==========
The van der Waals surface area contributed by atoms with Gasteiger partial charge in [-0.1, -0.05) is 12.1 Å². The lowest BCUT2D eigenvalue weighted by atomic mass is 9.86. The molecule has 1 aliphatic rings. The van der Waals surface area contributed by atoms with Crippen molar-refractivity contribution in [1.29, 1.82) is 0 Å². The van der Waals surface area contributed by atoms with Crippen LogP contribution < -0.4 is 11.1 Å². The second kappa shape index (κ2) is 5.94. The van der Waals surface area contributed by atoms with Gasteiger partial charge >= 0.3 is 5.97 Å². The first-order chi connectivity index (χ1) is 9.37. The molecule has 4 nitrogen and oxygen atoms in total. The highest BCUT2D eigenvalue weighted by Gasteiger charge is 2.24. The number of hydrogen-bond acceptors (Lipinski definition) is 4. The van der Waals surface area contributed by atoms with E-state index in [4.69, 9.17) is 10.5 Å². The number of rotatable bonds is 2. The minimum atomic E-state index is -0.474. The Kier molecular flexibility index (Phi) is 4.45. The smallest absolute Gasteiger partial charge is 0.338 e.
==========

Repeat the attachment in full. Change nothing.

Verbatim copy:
The van der Waals surface area contributed by atoms with Gasteiger partial charge in [-0.1, -0.05) is 12.1 Å². The lowest BCUT2D eigenvalue weighted by atomic mass is 9.86. The molecule has 1 aliphatic rings. The van der Waals surface area contributed by atoms with Crippen molar-refractivity contribution in [1.29, 1.82) is 0 Å². The van der Waals surface area contributed by atoms with Crippen LogP contribution < -0.4 is 11.1 Å². The second kappa shape index (κ2) is 5.94. The van der Waals surface area contributed by atoms with Gasteiger partial charge >= 0.3 is 5.97 Å². The first-order chi connectivity index (χ1) is 9.37. The molecule has 4 nitrogen and oxygen atoms in total. The highest BCUT2D eigenvalue weighted by Gasteiger charge is 2.24. The number of hydrogen-bond acceptors (Lipinski definition) is 4. The van der Waals surface area contributed by atoms with E-state index in [4.69, 9.17) is 10.5 Å². The number of rotatable bonds is 2. The minimum atomic E-state index is -0.474. The Kier molecular flexibility index (Phi) is 4.45. The smallest absolute Gasteiger partial charge is 0.338 e.